Also, make sure to invest in an internal frame backpack that is designed for the female anatomy and use the different straps and belts to provide as much support as possible to the load and keep it from weighing to heavily on the shoulders.  

And, of course, wear a medical compression garment.

Compression garments and bandages act as a new "tight" skin for the muscles to contract against, assisting in pumping the lymph out of the extremity into the central circulation .  And while hiking without a compression garment/bandage does not necessarily mean there will be an aggravation of the condition, wearing it while on the trail offers a peace of mind that should not be underrated.  Always consult with a medical professional to determine the level of compression as well as the type of garment best suited to your particular case of lymphedema.

Note: if all else fails and your condition drastically worsens during a hike, cease all activity and elevate the limb for 10 to 15 minutes and take deep breaths to positively impact lymphatic drainage; indeed,  exaggerated ribcage expansion gently massages the axillary and thoracic node networks, which are most likely to be affected by surgical and radiation treatment and chemotherapy.

•   Hot Weather

It is important to try and stay as cool as possible while hiking in hot weather. Avoid tight-fitting clothes and drink plenty of cool fluids to help keep  body temperature down and prevent  worsening of your condition.

•   Insect Bites & Sunburns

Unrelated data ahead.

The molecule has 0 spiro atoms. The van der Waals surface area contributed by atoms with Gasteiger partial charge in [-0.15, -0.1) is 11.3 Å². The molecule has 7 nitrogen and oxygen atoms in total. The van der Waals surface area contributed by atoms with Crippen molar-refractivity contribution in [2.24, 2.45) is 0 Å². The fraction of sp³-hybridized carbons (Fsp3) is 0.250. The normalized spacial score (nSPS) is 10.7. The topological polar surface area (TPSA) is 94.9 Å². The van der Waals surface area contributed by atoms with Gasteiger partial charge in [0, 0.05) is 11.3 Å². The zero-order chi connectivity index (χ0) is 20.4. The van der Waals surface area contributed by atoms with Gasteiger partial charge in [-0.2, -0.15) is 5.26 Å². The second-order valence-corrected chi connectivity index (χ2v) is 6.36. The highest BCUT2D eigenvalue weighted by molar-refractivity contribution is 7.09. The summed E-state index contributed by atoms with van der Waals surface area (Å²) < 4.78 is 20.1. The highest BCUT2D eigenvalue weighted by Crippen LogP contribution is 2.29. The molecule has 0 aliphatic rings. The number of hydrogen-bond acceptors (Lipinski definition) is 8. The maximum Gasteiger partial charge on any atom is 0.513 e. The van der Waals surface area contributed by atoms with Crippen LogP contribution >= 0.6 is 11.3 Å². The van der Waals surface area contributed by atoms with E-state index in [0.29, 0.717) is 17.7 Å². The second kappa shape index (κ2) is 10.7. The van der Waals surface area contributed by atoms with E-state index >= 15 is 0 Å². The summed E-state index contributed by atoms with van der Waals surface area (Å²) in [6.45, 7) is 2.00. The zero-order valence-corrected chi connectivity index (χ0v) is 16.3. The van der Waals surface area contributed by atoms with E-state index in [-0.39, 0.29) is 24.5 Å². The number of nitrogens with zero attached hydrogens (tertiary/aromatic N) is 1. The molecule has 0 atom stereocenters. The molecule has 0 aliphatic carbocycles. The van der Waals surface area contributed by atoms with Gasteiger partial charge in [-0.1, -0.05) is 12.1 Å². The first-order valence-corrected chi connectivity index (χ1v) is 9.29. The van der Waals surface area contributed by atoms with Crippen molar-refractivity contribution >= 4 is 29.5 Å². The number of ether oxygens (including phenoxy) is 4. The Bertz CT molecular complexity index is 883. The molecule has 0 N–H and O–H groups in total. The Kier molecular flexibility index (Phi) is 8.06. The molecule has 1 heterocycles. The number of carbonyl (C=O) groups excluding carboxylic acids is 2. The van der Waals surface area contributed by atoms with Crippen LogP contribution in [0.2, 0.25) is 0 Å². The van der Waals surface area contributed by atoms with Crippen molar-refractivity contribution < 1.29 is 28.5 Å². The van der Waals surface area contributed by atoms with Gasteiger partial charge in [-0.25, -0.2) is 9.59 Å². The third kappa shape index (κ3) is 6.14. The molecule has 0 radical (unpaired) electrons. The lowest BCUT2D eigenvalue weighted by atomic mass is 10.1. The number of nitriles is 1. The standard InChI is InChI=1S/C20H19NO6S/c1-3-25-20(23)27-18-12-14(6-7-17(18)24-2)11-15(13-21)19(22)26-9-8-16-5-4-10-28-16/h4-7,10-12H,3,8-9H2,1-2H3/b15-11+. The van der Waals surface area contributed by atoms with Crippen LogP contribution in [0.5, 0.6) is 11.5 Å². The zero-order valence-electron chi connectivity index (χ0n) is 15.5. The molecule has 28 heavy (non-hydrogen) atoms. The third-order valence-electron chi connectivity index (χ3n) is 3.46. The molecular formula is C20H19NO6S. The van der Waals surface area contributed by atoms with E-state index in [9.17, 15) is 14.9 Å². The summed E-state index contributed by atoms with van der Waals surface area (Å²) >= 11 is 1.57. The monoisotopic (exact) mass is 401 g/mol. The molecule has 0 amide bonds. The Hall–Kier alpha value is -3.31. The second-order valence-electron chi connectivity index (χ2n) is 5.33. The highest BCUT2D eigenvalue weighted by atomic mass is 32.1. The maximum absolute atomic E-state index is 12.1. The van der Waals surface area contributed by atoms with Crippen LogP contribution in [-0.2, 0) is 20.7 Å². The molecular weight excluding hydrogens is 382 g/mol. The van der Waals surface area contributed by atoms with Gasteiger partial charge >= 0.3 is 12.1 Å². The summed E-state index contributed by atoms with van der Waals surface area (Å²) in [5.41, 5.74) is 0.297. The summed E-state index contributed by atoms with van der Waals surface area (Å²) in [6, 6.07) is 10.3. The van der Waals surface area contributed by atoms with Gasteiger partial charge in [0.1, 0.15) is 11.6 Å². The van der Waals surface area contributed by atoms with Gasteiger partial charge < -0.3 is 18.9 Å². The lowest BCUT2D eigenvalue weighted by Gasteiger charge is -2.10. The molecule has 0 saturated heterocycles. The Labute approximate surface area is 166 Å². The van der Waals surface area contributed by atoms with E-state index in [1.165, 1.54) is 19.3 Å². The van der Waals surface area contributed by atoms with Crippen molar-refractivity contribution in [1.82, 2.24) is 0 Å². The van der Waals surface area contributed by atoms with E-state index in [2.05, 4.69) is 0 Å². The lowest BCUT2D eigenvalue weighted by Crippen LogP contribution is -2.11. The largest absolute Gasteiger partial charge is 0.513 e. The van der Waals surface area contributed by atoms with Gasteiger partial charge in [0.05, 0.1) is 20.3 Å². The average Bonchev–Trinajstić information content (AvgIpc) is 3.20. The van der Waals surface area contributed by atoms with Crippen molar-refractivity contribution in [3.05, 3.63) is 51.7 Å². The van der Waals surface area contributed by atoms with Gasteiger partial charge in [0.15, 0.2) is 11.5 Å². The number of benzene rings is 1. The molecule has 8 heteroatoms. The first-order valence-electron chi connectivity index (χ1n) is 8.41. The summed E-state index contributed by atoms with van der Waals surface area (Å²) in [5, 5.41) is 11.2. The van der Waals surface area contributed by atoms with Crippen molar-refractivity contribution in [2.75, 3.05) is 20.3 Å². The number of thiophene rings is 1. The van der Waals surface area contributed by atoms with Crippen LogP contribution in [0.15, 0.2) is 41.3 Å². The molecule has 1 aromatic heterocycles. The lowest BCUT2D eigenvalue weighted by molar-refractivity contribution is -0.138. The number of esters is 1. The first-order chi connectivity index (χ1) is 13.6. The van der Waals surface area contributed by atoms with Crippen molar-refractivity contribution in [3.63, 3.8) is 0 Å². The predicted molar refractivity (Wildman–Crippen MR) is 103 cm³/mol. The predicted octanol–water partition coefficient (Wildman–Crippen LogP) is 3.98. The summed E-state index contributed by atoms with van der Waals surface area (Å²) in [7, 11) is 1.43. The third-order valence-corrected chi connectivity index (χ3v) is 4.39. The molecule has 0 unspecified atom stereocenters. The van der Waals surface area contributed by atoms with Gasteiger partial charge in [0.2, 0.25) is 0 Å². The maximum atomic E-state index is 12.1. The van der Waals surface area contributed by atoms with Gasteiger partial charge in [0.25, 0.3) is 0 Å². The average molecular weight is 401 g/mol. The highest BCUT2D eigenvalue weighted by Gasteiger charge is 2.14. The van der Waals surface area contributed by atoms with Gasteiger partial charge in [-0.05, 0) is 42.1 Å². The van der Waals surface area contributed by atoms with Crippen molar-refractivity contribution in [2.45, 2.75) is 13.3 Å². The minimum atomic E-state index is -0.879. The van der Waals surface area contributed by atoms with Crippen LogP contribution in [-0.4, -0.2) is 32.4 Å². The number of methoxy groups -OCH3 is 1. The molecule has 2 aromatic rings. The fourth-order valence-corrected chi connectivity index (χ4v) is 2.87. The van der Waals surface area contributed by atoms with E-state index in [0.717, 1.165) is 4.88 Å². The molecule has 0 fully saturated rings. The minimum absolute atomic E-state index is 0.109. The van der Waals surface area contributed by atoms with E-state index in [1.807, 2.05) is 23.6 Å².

A limb affected by lymphedema does not take well to wounds of any kind as whatever is left of lymphatic system is already working overtime. Therefore, avoiding ulterior strain should be a number one priority. Use natural insect repellant and sunscreen to protect your arm and if a wound does happen, tend to it immediately by disinfecting and bandaging it. Sunburns should also be considered as a serious threat to the health of a lymphedematous limb and need to be avoided at all cost .

In Conclusion.

Remember that lymphedema is irreversible and that it is just as easy –if not easier- to worsen the condition as it is to keep it under control. Thoroughly evaluate the benefits of being outdoors versus that of staying indoors and exercise caution if/when you do decide to go walk on the wild side.

About the author:

Adelaide McMillan is an avid hiker and a cancer survivor and has been living with lymphedema for the past 30 years.

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Source:Adelaide McMillan
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Tags:Lymphedema, Arm, Hiking, Exercise, Management
Industry:Sports, Health, Fitness
Location:Albuquerque - New Mexico - United States
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Page Updated Last on: Jul 29, 2012